Fighting the clock as the transfer of duties to, presumably, Paul Ryan from the current U.S. House Speaker John Boehner loomed, Congressional leaders rushed on Wednesday, to complete a two-year deal on the budget which would also extend the federal debt ceiling but only until early next year.
$45 Billion Cost
Both Democratic and Republican leaders finally voted on the new budget which was approved in a 64-36 decision although the result has managed to enrage both sides of the house as it includes various last minute additions including reduced benefits for disabled veterans. However, despite the fallout that will no doubt go on for the next two years, it does symbolize an important, if more than likely very temporary breakthrough after several years of unrelenting gridlock in Congress. As a result of last minute compromises, $45 billion that was originally going to be cut from both the Pentagons and other domestic agencies budgets was reinstated.
A Glimmer of Hope
Despite the internal conflict, one benefit did result as during the negotiations as the U.S. Export-Import bank came one step closer to possible revival after its current dormancy. On Monday, Democrats and Republicans approved a move to force a vote to attempt to renew its charter. The bank, which plays an essential role in providing foreign buyers with financing to purchase U.S. produced goods and services, has had its services restricted for the last four months, causing several companies to move jobs overseas as they lost valuable export deals.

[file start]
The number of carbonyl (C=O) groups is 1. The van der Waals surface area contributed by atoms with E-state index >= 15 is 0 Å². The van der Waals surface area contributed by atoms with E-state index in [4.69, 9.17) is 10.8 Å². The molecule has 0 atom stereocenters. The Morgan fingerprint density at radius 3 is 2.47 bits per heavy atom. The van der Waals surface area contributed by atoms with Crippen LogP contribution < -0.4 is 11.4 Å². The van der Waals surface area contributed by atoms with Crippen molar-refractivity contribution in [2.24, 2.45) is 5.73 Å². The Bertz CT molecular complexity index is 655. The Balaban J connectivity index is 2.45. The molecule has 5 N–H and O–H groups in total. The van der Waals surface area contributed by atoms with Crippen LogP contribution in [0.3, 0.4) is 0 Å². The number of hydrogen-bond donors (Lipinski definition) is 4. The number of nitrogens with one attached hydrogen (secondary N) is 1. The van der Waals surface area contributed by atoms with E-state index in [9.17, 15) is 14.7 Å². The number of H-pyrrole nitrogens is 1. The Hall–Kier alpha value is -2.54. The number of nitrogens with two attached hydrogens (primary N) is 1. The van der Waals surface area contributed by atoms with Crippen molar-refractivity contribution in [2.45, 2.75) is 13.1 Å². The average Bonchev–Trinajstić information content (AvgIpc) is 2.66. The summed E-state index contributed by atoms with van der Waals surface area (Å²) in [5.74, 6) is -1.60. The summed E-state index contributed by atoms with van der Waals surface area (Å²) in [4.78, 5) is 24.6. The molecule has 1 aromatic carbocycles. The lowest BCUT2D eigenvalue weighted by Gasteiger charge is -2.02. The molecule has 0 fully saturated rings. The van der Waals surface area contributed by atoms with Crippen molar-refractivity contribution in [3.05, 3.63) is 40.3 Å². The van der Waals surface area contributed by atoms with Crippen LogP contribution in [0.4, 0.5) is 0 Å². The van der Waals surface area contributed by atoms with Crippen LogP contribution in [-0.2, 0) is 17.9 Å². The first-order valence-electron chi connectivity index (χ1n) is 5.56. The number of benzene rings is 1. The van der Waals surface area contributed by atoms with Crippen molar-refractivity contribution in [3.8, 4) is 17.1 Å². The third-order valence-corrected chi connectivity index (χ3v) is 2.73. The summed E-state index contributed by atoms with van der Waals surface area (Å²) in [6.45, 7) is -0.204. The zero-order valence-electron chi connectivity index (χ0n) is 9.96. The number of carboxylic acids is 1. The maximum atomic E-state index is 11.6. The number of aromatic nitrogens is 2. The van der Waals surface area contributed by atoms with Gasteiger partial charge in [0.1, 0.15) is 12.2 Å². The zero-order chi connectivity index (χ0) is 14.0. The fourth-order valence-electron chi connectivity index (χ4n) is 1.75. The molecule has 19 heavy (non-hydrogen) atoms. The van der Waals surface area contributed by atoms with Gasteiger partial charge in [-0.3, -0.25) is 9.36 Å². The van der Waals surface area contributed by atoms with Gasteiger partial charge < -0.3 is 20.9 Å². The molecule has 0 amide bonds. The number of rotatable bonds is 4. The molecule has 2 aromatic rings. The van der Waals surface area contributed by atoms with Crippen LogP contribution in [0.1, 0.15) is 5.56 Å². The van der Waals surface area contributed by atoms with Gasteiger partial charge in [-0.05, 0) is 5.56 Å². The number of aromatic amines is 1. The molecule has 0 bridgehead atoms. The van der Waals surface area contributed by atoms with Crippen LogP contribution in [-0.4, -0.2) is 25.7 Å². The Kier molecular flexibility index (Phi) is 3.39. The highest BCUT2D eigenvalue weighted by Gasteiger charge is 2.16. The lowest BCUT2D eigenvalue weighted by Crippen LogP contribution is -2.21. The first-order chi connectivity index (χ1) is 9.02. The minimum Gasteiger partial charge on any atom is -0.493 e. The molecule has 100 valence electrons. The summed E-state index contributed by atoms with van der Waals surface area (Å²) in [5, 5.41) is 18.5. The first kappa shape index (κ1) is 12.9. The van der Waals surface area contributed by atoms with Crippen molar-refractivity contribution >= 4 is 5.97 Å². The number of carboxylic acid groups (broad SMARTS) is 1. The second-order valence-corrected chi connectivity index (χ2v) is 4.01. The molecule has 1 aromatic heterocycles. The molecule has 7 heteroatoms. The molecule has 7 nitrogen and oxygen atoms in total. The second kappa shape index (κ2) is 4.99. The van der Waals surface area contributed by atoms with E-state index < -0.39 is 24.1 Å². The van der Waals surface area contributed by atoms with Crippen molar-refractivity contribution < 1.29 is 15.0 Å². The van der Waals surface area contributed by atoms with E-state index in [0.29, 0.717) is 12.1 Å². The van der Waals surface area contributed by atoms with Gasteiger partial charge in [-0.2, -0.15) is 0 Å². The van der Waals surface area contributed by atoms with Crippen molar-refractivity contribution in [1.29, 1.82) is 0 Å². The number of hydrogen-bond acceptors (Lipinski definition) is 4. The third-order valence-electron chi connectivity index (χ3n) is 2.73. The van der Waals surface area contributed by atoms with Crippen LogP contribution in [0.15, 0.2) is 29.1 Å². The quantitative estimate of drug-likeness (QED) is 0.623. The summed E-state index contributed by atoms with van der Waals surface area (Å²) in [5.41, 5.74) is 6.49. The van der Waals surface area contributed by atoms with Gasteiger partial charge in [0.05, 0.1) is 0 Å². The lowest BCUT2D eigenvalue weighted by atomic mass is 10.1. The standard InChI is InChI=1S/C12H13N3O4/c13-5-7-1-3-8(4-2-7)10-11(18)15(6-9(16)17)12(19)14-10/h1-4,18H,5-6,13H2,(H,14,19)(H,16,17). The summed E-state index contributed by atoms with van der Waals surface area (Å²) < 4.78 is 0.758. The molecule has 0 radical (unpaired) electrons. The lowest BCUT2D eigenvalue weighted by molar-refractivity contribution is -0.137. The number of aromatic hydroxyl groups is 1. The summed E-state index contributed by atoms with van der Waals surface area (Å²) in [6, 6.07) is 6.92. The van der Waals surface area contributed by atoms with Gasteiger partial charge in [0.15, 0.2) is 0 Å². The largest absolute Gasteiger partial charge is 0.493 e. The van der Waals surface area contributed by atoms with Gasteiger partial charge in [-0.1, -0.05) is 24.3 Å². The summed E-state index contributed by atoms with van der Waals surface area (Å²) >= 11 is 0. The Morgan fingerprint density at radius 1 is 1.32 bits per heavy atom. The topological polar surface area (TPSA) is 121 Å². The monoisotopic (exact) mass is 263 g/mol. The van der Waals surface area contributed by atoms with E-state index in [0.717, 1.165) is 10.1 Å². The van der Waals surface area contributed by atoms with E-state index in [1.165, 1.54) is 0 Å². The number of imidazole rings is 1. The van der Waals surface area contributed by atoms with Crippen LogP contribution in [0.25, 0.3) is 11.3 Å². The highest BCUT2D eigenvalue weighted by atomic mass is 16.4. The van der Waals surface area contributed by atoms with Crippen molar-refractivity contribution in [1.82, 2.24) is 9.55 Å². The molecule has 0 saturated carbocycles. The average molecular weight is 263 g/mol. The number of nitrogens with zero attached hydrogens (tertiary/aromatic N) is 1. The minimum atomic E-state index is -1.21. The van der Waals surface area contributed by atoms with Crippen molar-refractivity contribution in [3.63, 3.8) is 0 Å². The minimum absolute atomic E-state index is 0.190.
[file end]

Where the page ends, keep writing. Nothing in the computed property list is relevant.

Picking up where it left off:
Voting came back with 246-177 in favor of a “discharge petition,” a rarely successful move that last worked in 2002. This time it was passed in order to force a vote on the passage of the bill which would renew EXIM’s charter until September 30, 2019, with some amendments to its governance. Given the current mood in Congress however, only time will tell if it actually gets its charter fully renewed.